Deemed as one of the most important mental processes, attention is an essential function in our day-to-day lives. However, the human mind is always flitting around from one thing to another, and it can find retaining focus at everything that goes on during the day challenging. In other words, we all have, at any moment in time, had a wandering mind, or thoughts unrelated to the task at hand. It involves decoupling of our thoughts from whatever we are doing at the time. In fact, the ubiquity of mind wandering has been found to be surprisingly high in a study done in 2010 by Matt Killingsworth and Daniel Gilbert at Harvard. They found that 46.9% of 2250 adults in the U.S. agreed to have been thinking about something other than what they were currently doing. In addition to that, people reported that their minds wandered at least 30% of the times for every activity. These two researchers also found mind wandering to be associated with negative mood and unhappiness. According to them, people were happier when they focused on the present moment rather than when their minds were wandering. This is true irrespective of the kind of activity the person was engaged in. Together with this, there have also been other research studies that have documented the negative implications of mind wandering during tasks that require attention and focus. And this is understandable, because mind wandering leads to an attentional lapse, which can be problematic during tasks that require a person to be attentive, like driving or attending a lecture.
But, is that the only conclusion about mind wandering that can be drawn? That it is a form of cognitive failure which results in unwanted outcomes, such as accidents on the road and poor performance in tests? Apparently not. Even though mind wandering is often times cast in a bad light due to the lapse in attention it causes, it is more than just passive daydreaming.
There have been a number of studies that disagree with the thesis that mind wandering is nothing but a distraction. These studies have found that having a drifting mind is not as bad as it seems. In fact, in 2013 some researchers found results that were contradictory to what Killingsworth and Gilbert found in 2010 with respect to mind wandering and mood. The association between mind wandering and mood was more complex than what was previously thought. These researchers provided their participants with smartphones, which they were supposed to carry around during the study, and the participants were signalled on a regular basis via their smartphones. They were asked whether their mind wandered, and how they were feeling. They concluded that episodes of mind wandering were associated with preceding sadness. In other words, if you are in an unhappy mood, it could lead to unhappy mind wandering, but mind wandering itself would not result in a negative mood.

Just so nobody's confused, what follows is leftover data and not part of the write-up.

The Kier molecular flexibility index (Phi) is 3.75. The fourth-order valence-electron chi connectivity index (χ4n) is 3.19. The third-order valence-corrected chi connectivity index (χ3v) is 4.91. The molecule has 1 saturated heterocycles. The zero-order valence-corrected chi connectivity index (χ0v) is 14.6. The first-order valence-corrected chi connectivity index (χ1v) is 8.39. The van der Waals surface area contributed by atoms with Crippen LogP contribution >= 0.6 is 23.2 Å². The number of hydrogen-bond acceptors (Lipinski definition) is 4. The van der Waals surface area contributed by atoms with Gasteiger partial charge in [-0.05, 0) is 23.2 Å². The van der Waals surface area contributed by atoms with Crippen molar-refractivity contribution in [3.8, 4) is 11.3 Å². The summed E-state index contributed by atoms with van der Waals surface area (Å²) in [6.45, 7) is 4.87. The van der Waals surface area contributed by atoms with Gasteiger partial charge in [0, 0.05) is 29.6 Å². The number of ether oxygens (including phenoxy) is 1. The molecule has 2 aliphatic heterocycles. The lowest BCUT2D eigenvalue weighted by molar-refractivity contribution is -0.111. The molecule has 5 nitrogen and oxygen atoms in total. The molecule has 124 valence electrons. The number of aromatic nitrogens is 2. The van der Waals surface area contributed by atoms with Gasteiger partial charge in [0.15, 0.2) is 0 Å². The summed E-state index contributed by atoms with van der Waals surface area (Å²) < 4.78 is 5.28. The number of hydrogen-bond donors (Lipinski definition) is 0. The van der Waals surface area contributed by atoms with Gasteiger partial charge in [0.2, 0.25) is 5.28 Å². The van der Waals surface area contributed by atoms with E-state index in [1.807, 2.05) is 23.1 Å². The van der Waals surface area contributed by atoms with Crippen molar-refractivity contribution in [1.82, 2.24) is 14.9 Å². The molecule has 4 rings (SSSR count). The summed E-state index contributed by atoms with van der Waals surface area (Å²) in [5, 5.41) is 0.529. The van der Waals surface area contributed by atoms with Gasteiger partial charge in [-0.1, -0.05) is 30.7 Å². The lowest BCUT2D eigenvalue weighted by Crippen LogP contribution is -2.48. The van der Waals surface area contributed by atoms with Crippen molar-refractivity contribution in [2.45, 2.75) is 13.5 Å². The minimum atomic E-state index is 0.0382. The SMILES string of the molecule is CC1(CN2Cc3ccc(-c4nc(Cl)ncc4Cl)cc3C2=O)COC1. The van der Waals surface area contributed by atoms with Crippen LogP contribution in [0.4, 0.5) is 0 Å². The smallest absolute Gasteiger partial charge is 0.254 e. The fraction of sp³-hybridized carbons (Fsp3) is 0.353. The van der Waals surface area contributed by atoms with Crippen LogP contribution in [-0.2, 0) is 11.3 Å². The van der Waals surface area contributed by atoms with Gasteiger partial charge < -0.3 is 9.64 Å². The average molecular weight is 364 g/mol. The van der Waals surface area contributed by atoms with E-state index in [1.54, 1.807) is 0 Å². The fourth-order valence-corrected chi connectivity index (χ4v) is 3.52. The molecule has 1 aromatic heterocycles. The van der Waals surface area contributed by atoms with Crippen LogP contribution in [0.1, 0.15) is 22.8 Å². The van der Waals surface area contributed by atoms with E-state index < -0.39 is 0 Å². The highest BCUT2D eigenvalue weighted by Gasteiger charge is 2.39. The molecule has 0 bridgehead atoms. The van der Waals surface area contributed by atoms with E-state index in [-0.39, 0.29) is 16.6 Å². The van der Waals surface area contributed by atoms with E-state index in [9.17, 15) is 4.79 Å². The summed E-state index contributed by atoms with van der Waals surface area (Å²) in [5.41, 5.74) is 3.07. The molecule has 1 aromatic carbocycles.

Other studies found that there are certain unexpected upsides to mind wandering. For example, in a study done in 2012, researchers linked mind wandering to creative problem solving. When the task at hand is an undemanding one, as compared to a demanding task with no breaks, our minds tend to stray, leading to creative ideas being formed. A wandering mind tends to assemble and connect information in new and different ways without the person even realizing it. This is much like Archimedes’ discovery of the principle of displacement- the ‘eureka’ moment had while engaging in a seemingly mundane and undemanding activity of relaxing in the bath. Similarly, history has presented us with many examples which show that creative ideas manifest out of the blue, indicating that although mind wandering does not necessarily make someone more creative, it is strongly connected to creative inspiration.
In addition to creative thinking, in 2016 another group of researchers found that the tendency to consider the future during mind wandering is associated with development of concrete personal goals, because it allows the mind to rehearse all the different ways in which future goals can go right or wrong, and anticipate future problems and outcomes. During the same year other researchers also found that although mind wandering affects primary task performance, it reduces mind numbing that occurs due to a repetitive task. It provides a mental break from the fatigue caused by a repetitive task, and can strengthen our ability to focus later. Even for jobs that are attentionally demanding and require focus- like surgeons- it can be refreshing to take a break and not think about work for a while.
All of this is not to say that mind wandering is better than being focused. Of course, being lost in thought while driving, or thinking about what you had for dinner while operating heavy machinery can lead to undesirable consequences. But if you have reached a mental impasse while writing a piece of prose, or you are doing a tedious and repetitive task or contemplating about your future, then letting your mind disengage from the world around you could be fruitful.